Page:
Lederman's career was at a standstill. He missed out on the US squad for the 2017 Under-17 World Cup, before eventually getting a Polish passport, which allowed him to resume competitive action.

By this point, however, he was well down the pecking order for his age group, and in 2018, at the age of 18, he was released by Barcelona

Ben Lederman 2Goal/Getty

He says: "It was a tough situation, but that's football – you have to understand it and move forwards.

"Football gives a lot of circles: some days you can be at the top; the next at the bottom – it switches all around. But you can always make your way back up."

For a couple of years, it looked as if Lederman might drift from the game entirely. Two seasons on the youth books of Belgian side Genk did not lead to a professional deal, and he was left facing the footballing wilderness.

So, a young man who just seven years prior was being lauded in the pages of one of the world’s leading newspapers found himself in the Israeli third division.

Lederman signed a short-term contract with Hakoah Amidar Ramat Gan in the Liga Alef. He made one appearance for the club, on February 14, 2020, starting and playing 65 minutes of a 1-0 defeat to Maccabi Sha'arayim.

Lederman says of this detour: "It was a short period. My agent at the time was from Israel, so he told me to go and train with this club, it was just temporary, to play a few games and keep my rhythm.

"It was not the standard of Europe, but that was the situation at the time – I just wanted to play. I love to play football, wherever and whenever, and at the time I was desperate to do it."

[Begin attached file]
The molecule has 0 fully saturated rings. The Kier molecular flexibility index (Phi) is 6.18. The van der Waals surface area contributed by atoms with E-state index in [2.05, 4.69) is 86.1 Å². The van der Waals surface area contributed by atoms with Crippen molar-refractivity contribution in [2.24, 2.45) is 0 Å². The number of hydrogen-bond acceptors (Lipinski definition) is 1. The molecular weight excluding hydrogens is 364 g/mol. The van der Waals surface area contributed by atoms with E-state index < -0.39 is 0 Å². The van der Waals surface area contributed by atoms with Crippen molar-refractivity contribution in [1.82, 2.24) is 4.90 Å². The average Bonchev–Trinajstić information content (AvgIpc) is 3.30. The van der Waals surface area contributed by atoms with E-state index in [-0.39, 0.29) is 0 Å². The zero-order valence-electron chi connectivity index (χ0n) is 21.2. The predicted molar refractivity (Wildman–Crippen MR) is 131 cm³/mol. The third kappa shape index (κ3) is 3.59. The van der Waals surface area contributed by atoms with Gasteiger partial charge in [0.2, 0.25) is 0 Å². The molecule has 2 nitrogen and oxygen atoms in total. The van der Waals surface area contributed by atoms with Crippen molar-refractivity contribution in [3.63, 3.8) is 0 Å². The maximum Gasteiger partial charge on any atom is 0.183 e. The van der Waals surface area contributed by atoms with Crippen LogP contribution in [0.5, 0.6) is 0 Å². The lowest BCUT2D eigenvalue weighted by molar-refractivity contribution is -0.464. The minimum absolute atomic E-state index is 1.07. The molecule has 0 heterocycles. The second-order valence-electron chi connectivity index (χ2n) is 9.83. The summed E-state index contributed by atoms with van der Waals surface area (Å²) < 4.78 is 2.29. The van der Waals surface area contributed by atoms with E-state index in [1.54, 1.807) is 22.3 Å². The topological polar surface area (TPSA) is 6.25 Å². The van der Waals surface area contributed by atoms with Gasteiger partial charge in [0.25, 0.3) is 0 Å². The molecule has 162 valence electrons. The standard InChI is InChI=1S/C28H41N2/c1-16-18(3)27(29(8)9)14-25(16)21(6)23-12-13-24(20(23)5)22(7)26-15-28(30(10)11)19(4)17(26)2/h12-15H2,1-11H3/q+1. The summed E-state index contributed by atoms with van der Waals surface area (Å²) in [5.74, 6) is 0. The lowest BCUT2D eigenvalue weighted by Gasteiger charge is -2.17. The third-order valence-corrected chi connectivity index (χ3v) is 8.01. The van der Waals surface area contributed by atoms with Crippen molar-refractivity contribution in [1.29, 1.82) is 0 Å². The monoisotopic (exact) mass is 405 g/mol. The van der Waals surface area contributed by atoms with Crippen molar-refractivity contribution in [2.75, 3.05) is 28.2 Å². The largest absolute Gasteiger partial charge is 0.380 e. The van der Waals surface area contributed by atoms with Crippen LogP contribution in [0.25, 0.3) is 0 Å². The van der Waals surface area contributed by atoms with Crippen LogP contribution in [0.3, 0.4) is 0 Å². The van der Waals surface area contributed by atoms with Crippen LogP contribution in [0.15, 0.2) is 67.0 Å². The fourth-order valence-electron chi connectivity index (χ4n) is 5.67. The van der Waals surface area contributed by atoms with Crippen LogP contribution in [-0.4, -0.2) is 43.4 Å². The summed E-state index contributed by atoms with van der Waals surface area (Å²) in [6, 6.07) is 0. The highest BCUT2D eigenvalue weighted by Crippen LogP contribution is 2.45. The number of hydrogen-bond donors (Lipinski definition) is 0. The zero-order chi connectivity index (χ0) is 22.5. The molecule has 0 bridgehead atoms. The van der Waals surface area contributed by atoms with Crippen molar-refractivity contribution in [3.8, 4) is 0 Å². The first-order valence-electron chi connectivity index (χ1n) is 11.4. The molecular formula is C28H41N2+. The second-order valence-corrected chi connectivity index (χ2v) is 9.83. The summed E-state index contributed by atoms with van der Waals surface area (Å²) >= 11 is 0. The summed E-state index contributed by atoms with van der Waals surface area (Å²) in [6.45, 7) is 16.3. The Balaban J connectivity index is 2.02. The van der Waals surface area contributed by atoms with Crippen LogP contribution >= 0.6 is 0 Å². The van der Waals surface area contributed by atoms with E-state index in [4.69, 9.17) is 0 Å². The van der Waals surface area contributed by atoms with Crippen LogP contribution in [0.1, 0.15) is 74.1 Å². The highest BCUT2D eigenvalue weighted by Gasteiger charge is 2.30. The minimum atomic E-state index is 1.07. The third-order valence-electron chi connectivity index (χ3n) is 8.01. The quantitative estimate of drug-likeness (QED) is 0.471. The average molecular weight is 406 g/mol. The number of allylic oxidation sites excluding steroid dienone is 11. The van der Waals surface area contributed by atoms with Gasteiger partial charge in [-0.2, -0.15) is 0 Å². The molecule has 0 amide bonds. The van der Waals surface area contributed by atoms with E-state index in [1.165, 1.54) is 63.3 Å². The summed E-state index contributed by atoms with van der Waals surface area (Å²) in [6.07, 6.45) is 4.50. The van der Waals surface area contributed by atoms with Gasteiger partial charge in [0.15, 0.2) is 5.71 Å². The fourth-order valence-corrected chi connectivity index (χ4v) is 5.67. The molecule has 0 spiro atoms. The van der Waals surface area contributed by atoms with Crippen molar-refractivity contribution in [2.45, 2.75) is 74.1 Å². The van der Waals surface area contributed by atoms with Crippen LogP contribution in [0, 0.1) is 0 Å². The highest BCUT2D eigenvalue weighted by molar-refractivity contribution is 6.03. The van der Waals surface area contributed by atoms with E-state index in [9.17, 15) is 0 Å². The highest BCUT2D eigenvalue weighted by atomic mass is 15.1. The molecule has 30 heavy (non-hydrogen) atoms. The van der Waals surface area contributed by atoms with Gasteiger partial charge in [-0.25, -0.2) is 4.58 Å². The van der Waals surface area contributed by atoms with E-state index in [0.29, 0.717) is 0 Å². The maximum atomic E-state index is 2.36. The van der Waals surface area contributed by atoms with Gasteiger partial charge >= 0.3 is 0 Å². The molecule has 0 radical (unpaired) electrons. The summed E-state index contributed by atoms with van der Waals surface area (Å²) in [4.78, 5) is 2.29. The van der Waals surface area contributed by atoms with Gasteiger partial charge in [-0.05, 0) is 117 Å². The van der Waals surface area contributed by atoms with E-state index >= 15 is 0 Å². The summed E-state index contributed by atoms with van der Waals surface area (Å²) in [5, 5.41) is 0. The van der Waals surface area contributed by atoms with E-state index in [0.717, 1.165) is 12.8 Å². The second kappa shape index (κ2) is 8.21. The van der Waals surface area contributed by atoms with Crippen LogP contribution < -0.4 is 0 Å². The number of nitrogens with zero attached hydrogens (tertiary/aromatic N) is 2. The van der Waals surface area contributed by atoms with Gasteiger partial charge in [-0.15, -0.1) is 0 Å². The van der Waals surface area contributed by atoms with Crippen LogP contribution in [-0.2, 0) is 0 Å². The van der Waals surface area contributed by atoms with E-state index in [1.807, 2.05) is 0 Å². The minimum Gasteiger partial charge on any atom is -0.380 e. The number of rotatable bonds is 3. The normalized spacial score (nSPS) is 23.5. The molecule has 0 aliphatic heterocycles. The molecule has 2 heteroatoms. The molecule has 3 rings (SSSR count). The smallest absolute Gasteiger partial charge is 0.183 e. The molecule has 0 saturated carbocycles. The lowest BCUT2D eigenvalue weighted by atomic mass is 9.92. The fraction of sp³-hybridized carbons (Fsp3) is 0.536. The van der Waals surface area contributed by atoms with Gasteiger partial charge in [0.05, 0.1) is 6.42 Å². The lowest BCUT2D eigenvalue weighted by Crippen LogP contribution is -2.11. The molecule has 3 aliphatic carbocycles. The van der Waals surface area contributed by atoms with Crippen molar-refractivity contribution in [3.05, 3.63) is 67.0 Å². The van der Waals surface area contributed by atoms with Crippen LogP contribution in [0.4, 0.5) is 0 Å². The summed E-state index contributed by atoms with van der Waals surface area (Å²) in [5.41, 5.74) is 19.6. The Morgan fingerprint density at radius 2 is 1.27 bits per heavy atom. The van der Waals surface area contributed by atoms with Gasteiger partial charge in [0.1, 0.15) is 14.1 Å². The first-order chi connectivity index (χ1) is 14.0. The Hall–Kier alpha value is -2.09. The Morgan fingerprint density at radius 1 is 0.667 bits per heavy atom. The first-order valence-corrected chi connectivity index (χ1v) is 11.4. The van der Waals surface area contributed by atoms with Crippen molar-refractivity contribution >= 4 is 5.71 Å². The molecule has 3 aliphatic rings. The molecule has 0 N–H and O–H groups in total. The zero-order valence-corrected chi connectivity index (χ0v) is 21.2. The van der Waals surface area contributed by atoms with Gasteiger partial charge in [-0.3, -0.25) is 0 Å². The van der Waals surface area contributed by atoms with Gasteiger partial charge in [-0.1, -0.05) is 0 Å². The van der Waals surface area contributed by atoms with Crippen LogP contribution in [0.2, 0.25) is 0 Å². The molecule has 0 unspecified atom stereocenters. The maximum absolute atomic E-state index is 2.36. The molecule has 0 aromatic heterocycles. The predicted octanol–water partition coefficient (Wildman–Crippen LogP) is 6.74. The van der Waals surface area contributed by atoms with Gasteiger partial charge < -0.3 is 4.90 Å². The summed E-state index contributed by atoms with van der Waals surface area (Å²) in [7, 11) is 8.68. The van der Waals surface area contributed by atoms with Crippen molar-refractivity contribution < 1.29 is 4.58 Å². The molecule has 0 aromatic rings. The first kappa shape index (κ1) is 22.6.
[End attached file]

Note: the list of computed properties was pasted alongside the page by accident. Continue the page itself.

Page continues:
Lederman’s agent came up trumps, with a move to unheralded Polish side Rakow. A modest platform, but one where his talent could shine.

There is a lot of Barcelona in the way he plays: a central midfielder who always seems to have time on the ball and the ability to make the right pass. There is steel to his game too, though: at 5'11'' he has aerial presence and is no shrinking violet in the tackle either.

Having never won a major trophy before, Rakow lifted the Polish Cup in 2020-21 and have come second in the Ekstraklasa in each of the last two campaigns. They led the league with three games to go in 2021-22, but let it slip to Lech Poznan at the final hurdle.

Lederman says of Rakow: "I signed a six-month contract, but after they liked what they saw, I signed for four years.

"The start wasn't easy, it was my first professional club, but with hard work and dedication I proved my worth to my team, and I am where I am because of that.

"I'm loving everything in Poland – except for the weather. We have a good coaching staff, a good team, and every season we are playing better and better.

"We have a very ambitious coach, we are an ambitious club, we want more and more every season. The results are coming, with a lot of hard work – we are the team that works the hardest in Poland."

So, should USMNT fans get excited again? No. Lederman accepted a call-up to a Poland U21s training camp in May 2021, and made his debut for his adopted nation in an U21s Euros qualifier against Germany in November.

"I like to focus on things and places where I am wanted,” he says bluntly when asked about the Poland v US choice. “Poland wanted me more. 

“The USA have never even contacted me in the last few years. Of course it was tough, but I felt more wanted and that in the end made it easy."

Lederman is now targeting the top of the game for both club and country. Rakow will play in the Europa Conference League next season (only the Polish Ekstraklasa winners go into the Champions League), so that is one next step. 

The other, though, is getting to a World Cup. Qatar 2022 may be too soon, but Lederman may well be eyeing 2026, co-hosted by his birth nation.

American fans may finally get a look at their boy wonder – in the colours of Poland. And what would they see, if Lederman was to sum up his career so far?

"There have definitely been a lot of ups and downs in my career," he says, "and I'm still not where I want to be, but I'm on the right track."